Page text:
The extensive argument of counsel has been abstracted and each alleged trial error was strenuously urged by the condemner when the motion for a new trial was heard on October 19, 1962. The court took the motion under advisement, and on October 23, 1962, found and concluded that,
“. . . motion of the defendant to vacate the verdict and grant a new trial should be sustained, as set forth in the memorandum letter of the court.
“IT IS THEREFORE BY THE COURT ORDERED, ADJUDGED AND DECREED that the motion of the defendant to vacate the verdict of the jury returned herein on the 9th day of October, 1962, and to grant a new trial, is hereby sustained, and said verdict is hereby vacated and a new trial is hereby granted.”
Counsel were unable to agree upon the proper language to be used in the journal entry and on December 4, 1963, further proceedings were had and the court approved the journal entry prepared by the condemner, a portion of which is quoted above, which was also approved by counsel for both parties.
The appellant landowner contends that the sole question presented is whether the evidence of witness Lee was competent, and if it was, the order granting the new trial was erroneous. We do not agree. The record clearly indicates the trial court granted a new trial generally
on the motion of the condemner which alleged statutory grounds, and in which counsel urged at least four specific grounds of error which occurred during the trial.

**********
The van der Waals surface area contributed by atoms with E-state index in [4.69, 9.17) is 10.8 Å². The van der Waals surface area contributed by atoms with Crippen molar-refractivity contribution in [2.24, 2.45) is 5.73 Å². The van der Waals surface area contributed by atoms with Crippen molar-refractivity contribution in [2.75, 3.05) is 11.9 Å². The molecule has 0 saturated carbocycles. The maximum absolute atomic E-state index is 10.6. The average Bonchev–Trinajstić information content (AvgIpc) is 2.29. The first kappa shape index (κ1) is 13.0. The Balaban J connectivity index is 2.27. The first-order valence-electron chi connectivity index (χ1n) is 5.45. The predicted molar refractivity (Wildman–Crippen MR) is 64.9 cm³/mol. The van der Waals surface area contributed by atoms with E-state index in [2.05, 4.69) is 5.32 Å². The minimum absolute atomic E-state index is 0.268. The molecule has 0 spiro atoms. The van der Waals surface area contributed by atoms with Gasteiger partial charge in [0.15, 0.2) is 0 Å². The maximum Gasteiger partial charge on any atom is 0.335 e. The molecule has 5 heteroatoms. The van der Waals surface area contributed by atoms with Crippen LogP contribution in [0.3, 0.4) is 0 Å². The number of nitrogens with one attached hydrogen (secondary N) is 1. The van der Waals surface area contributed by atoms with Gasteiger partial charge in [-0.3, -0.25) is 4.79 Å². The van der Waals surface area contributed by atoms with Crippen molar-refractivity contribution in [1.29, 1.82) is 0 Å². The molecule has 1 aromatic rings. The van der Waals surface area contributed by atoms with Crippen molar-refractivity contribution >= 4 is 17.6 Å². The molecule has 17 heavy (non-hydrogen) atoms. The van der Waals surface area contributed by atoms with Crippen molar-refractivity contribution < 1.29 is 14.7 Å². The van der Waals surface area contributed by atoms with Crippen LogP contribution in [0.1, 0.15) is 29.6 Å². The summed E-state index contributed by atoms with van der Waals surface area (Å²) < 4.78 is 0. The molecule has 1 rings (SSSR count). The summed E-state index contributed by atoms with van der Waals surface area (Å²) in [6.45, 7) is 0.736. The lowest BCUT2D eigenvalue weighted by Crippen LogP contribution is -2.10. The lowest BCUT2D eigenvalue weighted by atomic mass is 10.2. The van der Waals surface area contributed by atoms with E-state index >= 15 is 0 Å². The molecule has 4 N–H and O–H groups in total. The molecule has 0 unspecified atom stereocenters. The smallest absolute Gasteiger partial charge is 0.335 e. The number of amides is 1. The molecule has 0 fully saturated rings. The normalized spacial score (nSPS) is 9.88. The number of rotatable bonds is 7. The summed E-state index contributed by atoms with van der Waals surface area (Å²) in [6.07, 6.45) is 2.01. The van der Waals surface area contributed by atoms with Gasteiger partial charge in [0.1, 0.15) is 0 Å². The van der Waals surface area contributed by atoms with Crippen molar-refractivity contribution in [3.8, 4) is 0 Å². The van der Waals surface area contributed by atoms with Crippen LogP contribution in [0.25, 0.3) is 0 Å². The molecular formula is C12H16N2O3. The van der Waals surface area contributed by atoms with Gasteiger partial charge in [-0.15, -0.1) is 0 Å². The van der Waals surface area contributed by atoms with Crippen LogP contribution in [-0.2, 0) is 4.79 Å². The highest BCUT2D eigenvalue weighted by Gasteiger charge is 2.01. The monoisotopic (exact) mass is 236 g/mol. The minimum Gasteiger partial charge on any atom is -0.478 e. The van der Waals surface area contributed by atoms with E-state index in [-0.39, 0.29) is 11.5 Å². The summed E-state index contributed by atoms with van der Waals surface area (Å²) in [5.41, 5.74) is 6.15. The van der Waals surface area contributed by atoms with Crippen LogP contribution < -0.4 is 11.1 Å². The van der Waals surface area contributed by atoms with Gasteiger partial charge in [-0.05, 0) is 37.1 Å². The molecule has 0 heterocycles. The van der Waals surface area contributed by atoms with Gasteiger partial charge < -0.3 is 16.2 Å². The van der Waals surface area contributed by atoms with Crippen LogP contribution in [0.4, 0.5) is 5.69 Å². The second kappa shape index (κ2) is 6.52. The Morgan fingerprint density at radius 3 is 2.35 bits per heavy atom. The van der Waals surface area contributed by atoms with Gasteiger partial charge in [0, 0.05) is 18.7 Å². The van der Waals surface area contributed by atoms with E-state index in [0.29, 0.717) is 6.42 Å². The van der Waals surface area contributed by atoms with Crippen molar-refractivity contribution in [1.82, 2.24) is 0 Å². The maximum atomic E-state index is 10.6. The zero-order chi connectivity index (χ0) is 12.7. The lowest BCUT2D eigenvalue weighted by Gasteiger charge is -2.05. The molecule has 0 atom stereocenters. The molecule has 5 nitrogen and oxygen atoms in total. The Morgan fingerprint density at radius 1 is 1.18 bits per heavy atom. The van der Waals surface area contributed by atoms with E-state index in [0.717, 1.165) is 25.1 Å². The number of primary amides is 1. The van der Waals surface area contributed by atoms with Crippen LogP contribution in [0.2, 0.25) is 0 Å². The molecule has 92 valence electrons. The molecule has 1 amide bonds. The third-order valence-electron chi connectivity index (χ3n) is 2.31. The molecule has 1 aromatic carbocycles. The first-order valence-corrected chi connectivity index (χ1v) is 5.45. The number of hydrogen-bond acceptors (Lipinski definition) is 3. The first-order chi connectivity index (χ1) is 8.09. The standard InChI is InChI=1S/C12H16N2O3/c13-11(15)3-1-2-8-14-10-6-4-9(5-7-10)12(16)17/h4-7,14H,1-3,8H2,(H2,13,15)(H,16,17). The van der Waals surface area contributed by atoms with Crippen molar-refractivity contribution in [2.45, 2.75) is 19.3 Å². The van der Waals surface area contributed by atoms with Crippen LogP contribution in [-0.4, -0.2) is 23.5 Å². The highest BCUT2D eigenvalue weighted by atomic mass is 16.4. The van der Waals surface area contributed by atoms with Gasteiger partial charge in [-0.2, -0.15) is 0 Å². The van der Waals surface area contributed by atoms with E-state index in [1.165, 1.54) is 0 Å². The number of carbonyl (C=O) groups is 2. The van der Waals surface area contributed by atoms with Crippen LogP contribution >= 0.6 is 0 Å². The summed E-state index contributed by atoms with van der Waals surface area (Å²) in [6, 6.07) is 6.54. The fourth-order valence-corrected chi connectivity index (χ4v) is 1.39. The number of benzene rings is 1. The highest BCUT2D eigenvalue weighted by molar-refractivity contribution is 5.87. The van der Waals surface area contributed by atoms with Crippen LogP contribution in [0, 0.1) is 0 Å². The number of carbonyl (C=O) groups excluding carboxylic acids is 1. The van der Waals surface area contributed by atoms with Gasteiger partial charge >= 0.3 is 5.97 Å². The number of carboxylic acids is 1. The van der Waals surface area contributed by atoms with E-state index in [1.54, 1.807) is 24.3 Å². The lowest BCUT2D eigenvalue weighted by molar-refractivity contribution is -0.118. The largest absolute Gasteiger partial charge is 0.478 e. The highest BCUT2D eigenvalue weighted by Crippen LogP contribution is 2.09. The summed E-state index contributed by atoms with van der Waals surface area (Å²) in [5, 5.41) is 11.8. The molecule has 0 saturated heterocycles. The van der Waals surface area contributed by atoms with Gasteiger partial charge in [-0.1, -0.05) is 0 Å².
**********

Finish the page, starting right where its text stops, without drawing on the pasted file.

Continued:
On October 23, 1962, when the court sustained the motion for a new trial generally, it directed a letter to counsel for the parties in which it was stated:
“. . . To strike all of Mr. Lee’s testimony on the ground that it was incompetent in absence of other trial errors, would in my opinion be too drastic, but there were other errors in this case. Reluctantly I reach the conclusion that these errors effected the jury’s verdict.” (Emphasis supplied.)
After receiving the court’s letter of October 23, 1962, counsel for the landowner filed a motion for a rehearing. On November 19, 1962, the court again wrote counsel for the parties overruling the motion to set aside the order granting a new trial in which it was stated:
“The motion for New Trial was given long consideration. I concluded that there was sufficient grounds for a New Trial and that justice required it. Arguments presented in the property owners’ brief does not substantially change the picture, in my opinion.” (Emphasis supplied.)
When the additional proceedings were had on December 4, 1962, to determine the proper language in the journal entry, the court again stated reasons for overruling the motion for a new trial. In referring to the testimony of Bob Lee, the court stated:
“. . . I don’t want to limit the granting of a new trial for that one little simple thing. . . . in a broader sense I have some dissatisfactions with the way that the case was tried all of which are referred to in my letters some or all of which could have influenced the verdict, so I don’t want to say categorically that I am satisfied with the verdict.” (Emphasis supplied.)
Considering the record as abstracted, this court is of the opinion that the language used by the trial court in its journal entry vacating the verdict and granting the condemner a new trial, as well as its letters to counsel for the parties, definitely indicate that the court did not limit the granting of the new trial to a consideration of Lee’s testimony, but that there were other errors in the case; that there were sufficient grounds for a new trial and that justice required it, and that the court was dissatisfied with the verdict and was vacating the verdict and granting the condemner a new trial on the grounds generally urged by the condemner.